After receiving funds from Bermuda, Sea Change is suspected of passing millions of dollars to U.S.-based environmental groups opposed to fracking, including the Natural Resources Defense Council, the Sierra Club and the League of Conservation Voters.
Last week, Klein Ltd. responded to the Capitol Hill accusations and denied funneling Russian money to environmental groups.
“Our firm has represented Klein since its inception, and we can state categorically that at no point did this philanthropic organization receive or expend funds from Russian sources or Russian-connected sources and Klein has no Russian connection whatsoever,” Klein attorney Roderick M. Forrest said in an email to The Times last week.
House investigators, led by Mr. Smith, believe the scheme potentially violates federal statutes pertaining to agents of foreign governments or those lobbying on behalf of domestic and foreign interests, but others on Capitol Hill are less sure. They note that private U.S. foundations may accept foreign contributions and that Moscow might have exploited that loophole in this particular case.
The League of Conservation Voters also denies all charges that it has any Kremlin associations.
“This seems like nothing more than an attempt at distraction away from the Trump campaign’s well-publicized interactions with Russian interests to influence the election,” league spokesman David Willett said in an email. “We have no connections to Russia and have been an effective advocate for environmental protection for over 45 years.”
Other environmental groups have blasted the House Republicans’ call for an investigation as “pathetic,” and Klein insists all its work is legal and operates within Bermuda’s strict regulations against money laundering.
Russia’s propaganda shadow has hung over environmental groups for some time. Former Secretary of State Hillary Clinton is on record calling out Russia for creating “phony environmental groups” opposed to pipelines and fracking.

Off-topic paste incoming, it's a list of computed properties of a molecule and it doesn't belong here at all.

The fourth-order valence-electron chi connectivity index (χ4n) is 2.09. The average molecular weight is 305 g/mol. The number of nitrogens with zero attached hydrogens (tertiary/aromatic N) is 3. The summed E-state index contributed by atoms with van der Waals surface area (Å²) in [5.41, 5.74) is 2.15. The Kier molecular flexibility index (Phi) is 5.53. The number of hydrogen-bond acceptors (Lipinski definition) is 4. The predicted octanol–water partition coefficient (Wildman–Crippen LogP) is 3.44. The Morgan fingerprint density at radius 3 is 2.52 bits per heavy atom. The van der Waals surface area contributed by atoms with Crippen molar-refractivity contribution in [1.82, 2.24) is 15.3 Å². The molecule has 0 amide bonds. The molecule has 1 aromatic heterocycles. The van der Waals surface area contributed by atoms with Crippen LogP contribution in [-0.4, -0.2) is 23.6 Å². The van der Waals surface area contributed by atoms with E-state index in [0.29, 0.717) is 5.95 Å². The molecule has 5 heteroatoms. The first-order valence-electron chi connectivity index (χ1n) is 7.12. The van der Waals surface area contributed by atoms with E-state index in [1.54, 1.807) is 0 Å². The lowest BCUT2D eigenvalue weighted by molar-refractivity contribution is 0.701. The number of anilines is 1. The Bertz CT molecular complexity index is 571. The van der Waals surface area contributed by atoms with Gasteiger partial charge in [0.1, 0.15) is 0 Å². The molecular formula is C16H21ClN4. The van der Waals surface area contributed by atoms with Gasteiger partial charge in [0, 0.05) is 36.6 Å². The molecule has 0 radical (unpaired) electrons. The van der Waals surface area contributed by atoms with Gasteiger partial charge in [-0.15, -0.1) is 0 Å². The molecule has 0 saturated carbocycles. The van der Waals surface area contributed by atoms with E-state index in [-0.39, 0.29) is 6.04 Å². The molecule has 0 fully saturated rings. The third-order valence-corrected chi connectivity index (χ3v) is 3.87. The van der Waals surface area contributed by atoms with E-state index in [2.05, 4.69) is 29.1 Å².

“We were even up against phony environmental groups, and I’m a big environmentalist, but these were funded by the Russians to stand against any effort — ‘Oh that pipeline, that fracking, that whatever will be a problem for you’ — and a lot of the money supporting that message was coming from Russia,” Mrs. Clinton said in a June 2014 speech.
House investigators are unsure how much more they will be able to unearth about Sea Change, which was first exposed in a 2014 report by the Senate Environment and Public Works Committee. That report closely connected Klein with Russia’s state-owned oil giant Rosneft and Russian energy investment groups including Firebird New Russia Fund and VimpelCom Ltd.
The report singled out that Sea Change functioned as a “pass-through” financing organization. Investigators say such opacity is what they confront when they attempt to prosecute complex international Russian schemes.
One investigator compared the Sea Change probe to a recent Interpol investigation into a suspected Russian mafia money laundering operating that infiltrated Portugal’s top football teams. Because of the Portuguese scheme’s complexity, which included multiple shell companies, tax fraud, corruption and forgery of documents, Portuguese law enforcement code-named the case Operation Matryoshka Dolls.
• Valerie Richardson contributed to this report.